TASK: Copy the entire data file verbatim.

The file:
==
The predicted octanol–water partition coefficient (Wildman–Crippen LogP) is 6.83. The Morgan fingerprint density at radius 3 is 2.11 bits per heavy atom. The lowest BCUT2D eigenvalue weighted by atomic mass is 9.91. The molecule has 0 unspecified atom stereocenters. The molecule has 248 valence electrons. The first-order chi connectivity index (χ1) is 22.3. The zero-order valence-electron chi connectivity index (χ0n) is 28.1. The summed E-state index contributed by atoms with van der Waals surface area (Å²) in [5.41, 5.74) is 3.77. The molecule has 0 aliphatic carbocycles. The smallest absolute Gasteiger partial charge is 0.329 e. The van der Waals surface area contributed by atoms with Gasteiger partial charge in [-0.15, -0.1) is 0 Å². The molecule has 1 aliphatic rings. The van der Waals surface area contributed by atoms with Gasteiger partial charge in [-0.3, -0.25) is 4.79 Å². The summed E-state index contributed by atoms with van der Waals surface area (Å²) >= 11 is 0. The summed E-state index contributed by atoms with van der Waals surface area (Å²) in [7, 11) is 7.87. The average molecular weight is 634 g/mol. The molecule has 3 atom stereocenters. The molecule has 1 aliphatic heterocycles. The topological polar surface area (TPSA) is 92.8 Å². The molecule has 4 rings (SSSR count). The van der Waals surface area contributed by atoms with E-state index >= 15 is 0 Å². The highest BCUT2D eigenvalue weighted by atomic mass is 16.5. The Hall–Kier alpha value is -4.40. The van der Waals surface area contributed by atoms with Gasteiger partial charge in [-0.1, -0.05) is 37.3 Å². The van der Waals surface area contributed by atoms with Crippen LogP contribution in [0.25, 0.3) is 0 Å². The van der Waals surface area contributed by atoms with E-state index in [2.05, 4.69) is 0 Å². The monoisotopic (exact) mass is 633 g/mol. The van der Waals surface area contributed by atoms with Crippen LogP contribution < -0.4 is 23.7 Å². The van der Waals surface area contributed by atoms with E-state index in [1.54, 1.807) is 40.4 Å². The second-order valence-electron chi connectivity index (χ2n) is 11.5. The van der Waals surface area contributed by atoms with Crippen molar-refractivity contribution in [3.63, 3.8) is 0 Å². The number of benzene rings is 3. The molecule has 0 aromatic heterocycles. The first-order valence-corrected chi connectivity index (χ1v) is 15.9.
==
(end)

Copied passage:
The predicted octanol–water partition coefficient (Wildman–Crippen LogP) is 6.83. The Morgan fingerprint density at radius 3 is 2.11 bits per heavy atom. The lowest BCUT2D eigenvalue weighted by atomic mass is 9.91. The molecule has 0 unspecified atom stereocenters. The molecule has 248 valence electrons. The first-order chi connectivity index (χ1) is 22.3. The zero-order valence-electron chi connectivity index (χ0n) is 28.1. The summed E-state index contributed by atoms with van der Waals surface area (Å²) in [5.41, 5.74) is 3.77. The molecule has 0 aliphatic carbocycles. The smallest absolute Gasteiger partial charge is 0.329 e. The van der Waals surface area contributed by atoms with Gasteiger partial charge in [-0.15, -0.1) is 0 Å². The molecule has 1 aliphatic rings. The van der Waals surface area contributed by atoms with Gasteiger partial charge in [-0.3, -0.25) is 4.79 Å². The summed E-state index contributed by atoms with van der Waals surface area (Å²) >= 11 is 0. The summed E-state index contributed by atoms with van der Waals surface area (Å²) in [7, 11) is 7.87. The average molecular weight is 634 g/mol. The molecule has 3 atom stereocenters. The molecule has 1 aliphatic heterocycles. The topological polar surface area (TPSA) is 92.8 Å². The molecule has 4 rings (SSSR count). The van der Waals surface area contributed by atoms with E-state index >= 15 is 0 Å². The highest BCUT2D eigenvalue weighted by atomic mass is 16.5. The Hall–Kier alpha value is -4.40. The van der Waals surface area contributed by atoms with Gasteiger partial charge in [-0.1, -0.05) is 37.3 Å². The van der Waals surface area contributed by atoms with Crippen LogP contribution in [0.25, 0.3) is 0 Å². The van der Waals surface area contributed by atoms with E-state index in [2.05, 4.69) is 0 Å². The monoisotopic (exact) mass is 633 g/mol. The van der Waals surface area contributed by atoms with Crippen LogP contribution < -0.4 is 23.7 Å². The van der Waals surface area contributed by atoms with E-state index in [1.54, 1.807) is 40.4 Å². The second-order valence-electron chi connectivity index (χ2n) is 11.5. The van der Waals surface area contributed by atoms with Crippen molar-refractivity contribution in [3.63, 3.8) is 0 Å². The number of benzene rings is 3. The molecule has 0 aromatic heterocycles. The first-order valence-corrected chi connectivity index (χ1v) is 15.9.